Options abound for kids-only fishing

It seems like only yesterday when we were covered in snow, stuck in a drift, or bundling up to protect us from the Maine winter.

Come to think of it, the weather’s been pretty chilly lately … and that last sentence isn’t quite as far-fetched as it should be.

But let’s celebrate! Memorial Day is nearly upon us! It’s the unofficial beginning of our summer(ish) season! It’s time to grill hamburgers and hot dogs!

It’s time to go fishing!

(OK. Enough of the overly enthusiastic exclamation points. I rarely use them, and had a few leftovers that I had to put to good use before their use-by date expires.)

Seriously, though: It is time to go fishing. Especially, I would say, if you’ve got kids or grandkids or nephews or nieces that would enjoy spending a day near the water.

There’s nothing like watching a youngster catch their first fish … unless it’s watching them get just excited when they catch their 50th. Add in some hot dogs or a sandwich, a cold soda or juice (don’t forget the bug dope) and you’ve got the makings of a trip your child will remember forever.

A couple more things you might want to take along: A second pair of sneakers and a dry pair of socks. When kids start focusing on catching fish, they sometimes end up in the mud … or taking a step too close to the water when they’re trying to land that lunker. With that thought in mind (and since you won’t be able to legally fish on any of the waters I’m going to describe), keep a close eye on your young angler. Some ponds are deeper than you might think, even a step or two offshore.

Thanks to the work of the Maine Department of Inland Fisheries and plenty of volunteers, the state has nearly 50 sites set aside for children under age 16.

You can find a complete list here, or on page 13 of the latest edition of the state’s open water and ice fishing rule book. Be sure to check the rule book for bag limits at any water your kids are planning to fish.

Many of the kids-only waters have been landscaped or designed to make them accessible to kids who want to fish from shore.

Some suggestions: Kids might enjoy a ride to Dover-Foxcroft, where they’ll find Dunham Brook and Kiwanis Park Pond. The state stocked Dunham Brook with 400 healthy 10-inch brook trout on May 16, and those fish will be available to any young anglers that want to cast a lure or dangle a worm.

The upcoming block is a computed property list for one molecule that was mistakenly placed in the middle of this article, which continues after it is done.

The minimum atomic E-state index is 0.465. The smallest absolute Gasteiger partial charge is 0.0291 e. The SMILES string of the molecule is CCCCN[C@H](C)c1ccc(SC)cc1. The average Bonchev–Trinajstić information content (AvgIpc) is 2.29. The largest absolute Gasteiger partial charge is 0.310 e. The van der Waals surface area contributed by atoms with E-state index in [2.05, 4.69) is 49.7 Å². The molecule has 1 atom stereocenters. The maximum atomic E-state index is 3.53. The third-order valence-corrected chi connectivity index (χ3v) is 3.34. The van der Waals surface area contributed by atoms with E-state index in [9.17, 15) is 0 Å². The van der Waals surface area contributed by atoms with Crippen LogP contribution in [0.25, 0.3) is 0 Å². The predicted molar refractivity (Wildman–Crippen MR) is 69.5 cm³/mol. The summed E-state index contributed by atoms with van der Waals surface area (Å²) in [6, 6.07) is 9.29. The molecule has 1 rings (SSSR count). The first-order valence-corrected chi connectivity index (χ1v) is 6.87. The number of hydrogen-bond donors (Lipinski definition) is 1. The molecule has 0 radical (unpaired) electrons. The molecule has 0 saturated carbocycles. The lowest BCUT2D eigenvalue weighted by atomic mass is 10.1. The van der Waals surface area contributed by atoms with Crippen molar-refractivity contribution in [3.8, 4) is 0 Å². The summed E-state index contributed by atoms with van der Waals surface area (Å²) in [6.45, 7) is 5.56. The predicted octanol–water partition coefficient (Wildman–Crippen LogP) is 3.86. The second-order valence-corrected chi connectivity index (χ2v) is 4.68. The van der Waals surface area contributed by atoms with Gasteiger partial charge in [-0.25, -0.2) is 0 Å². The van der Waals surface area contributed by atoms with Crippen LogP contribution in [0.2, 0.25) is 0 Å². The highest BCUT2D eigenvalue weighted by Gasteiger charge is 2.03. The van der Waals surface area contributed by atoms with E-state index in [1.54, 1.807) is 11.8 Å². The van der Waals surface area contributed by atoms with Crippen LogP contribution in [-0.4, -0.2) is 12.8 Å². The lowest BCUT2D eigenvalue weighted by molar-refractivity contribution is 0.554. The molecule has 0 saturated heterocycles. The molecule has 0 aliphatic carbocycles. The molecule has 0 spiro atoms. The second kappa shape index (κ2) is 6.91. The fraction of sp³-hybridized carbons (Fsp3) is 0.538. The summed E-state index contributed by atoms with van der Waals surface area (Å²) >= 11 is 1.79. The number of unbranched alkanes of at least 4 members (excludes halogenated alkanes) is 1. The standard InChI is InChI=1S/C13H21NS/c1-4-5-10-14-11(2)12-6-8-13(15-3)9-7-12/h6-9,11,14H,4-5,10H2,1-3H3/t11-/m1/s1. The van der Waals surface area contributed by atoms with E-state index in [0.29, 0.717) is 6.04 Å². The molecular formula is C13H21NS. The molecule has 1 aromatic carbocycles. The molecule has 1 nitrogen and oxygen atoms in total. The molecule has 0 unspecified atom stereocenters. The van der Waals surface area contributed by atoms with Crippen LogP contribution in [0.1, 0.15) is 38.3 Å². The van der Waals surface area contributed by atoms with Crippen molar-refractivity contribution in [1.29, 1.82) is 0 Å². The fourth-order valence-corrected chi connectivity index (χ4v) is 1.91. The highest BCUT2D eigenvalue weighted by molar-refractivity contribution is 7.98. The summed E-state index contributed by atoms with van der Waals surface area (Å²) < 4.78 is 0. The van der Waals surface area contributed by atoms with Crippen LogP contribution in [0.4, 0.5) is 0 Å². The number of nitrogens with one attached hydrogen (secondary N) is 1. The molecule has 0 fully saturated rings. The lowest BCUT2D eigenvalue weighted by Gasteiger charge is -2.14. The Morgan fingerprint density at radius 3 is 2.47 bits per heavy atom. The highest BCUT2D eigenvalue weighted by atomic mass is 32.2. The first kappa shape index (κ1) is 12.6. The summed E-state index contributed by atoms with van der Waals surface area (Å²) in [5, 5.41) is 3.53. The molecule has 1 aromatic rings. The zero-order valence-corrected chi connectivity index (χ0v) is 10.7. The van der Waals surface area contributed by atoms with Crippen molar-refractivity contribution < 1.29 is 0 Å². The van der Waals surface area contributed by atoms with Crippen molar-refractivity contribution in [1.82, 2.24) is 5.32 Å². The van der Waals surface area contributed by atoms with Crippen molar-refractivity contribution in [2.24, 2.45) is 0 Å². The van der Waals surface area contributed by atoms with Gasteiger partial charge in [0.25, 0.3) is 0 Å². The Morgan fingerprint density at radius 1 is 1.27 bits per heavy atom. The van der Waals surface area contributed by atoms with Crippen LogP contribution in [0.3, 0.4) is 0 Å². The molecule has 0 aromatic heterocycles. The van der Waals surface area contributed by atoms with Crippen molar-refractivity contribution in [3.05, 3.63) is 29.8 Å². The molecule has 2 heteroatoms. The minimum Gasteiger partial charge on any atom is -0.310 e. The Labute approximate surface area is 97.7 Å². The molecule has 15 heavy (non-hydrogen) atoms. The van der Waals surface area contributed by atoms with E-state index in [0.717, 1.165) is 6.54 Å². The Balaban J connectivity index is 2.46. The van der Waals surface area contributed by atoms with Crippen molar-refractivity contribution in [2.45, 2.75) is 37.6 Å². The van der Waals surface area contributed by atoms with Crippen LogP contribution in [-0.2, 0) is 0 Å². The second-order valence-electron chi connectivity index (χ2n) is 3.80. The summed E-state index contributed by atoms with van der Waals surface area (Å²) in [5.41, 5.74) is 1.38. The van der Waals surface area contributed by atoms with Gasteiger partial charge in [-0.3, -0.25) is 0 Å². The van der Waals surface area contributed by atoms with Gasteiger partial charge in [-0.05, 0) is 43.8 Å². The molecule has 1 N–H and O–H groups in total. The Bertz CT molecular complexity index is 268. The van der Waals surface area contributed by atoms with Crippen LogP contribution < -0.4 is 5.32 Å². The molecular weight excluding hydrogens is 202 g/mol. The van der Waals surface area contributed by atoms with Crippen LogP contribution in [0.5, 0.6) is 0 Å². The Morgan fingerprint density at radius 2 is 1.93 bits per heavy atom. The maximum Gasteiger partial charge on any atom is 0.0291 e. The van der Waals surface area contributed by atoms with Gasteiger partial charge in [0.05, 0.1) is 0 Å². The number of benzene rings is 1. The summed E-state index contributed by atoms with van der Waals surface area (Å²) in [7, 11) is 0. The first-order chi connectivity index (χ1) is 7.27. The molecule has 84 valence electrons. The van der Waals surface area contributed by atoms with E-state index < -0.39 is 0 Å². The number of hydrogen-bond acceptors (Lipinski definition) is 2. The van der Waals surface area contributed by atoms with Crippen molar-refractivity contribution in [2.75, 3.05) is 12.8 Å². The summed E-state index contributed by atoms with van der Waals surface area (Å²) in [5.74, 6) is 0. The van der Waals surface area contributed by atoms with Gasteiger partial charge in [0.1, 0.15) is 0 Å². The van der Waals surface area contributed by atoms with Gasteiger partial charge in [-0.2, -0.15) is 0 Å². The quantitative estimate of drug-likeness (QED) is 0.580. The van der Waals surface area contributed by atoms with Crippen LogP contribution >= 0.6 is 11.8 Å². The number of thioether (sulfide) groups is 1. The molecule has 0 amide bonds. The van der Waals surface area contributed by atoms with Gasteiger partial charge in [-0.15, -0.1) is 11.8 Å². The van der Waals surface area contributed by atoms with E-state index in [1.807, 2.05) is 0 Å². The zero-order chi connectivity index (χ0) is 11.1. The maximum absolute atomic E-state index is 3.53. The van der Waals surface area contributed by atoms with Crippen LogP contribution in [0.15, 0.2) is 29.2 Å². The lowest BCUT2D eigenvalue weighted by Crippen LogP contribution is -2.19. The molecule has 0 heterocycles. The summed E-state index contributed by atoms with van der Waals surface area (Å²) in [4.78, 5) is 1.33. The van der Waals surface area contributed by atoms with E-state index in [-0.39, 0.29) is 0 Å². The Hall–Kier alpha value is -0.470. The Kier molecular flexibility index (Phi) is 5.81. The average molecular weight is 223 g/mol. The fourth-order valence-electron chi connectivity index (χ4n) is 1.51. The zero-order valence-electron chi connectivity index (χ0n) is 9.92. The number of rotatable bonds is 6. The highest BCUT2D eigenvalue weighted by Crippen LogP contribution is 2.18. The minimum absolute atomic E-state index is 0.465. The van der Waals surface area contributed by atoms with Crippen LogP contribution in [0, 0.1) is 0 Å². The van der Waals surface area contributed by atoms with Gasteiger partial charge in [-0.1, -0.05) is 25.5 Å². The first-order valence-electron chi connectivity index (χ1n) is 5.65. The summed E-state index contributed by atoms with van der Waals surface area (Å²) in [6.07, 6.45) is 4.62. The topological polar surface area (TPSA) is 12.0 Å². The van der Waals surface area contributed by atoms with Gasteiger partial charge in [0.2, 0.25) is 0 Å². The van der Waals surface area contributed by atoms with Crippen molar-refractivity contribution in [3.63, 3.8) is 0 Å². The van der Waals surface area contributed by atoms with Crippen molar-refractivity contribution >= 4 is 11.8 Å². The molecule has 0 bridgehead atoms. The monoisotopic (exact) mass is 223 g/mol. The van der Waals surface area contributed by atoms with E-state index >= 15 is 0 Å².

Kiwanis Park is a pretty spot, perfect for a picnic lunch.

Up in Aroostook County, young anglers have a number of options. Daigle Pond in Madawaska recently received 250 brook trout, Hannington Pond in Reed Plantation received 300, and Rock Crusher Pond in Island Falls is teeming with 500 new brookies, while Brown Pond in Houlton, Mantle Lake in Presque Isle, Stewart Pond in Hodgdon and a portion of Pearce Brook in Houlton are also kids-only fisheries.

In Penobscot County, kids have a dozen different options, including the convenient Penobscot County Conservation Club pond in Brewer, where 150 new trout are swimming around, waiting to be caught. Jerry Pond in Millinocket was also recently stocked with 300 trout while Rocky Brook in Lincoln has also been stocked with 300 brookies.

One of the state’s premiere youth-only fisheries is in Hancock County, and is worth the trip.

Maine’s Youth Fish and Game Association has a clubhouse on Pickerel Pond, in T32 MD, which is on the Stud Mill Road. This is more of a wilderness experience than many; you can fish from shore, but might want to car-top a canoe (don’t forget your life jackets) so you can access more of the pond.

Down in Washington County, North Meyers Pond (150 trout)  and South Meyers Pond (100 trout), have recently been stocked. Both ponds are in Columbia.

Other Down East options: parts of the Middle River in Marshfield and Foxhole Pond in Deblois are both youth-only fisheries.

John Holyoke

About John Holyoke

John Holyoke has been enjoying himself in Maine's great outdoors since he was a kid. Today, he's the Outdoors editor for the BDN, a job that allows him to meet up with Maine outdoors enthusiasts in their natural habitat. The stories he gathers provide fodder for his columns, and this blog.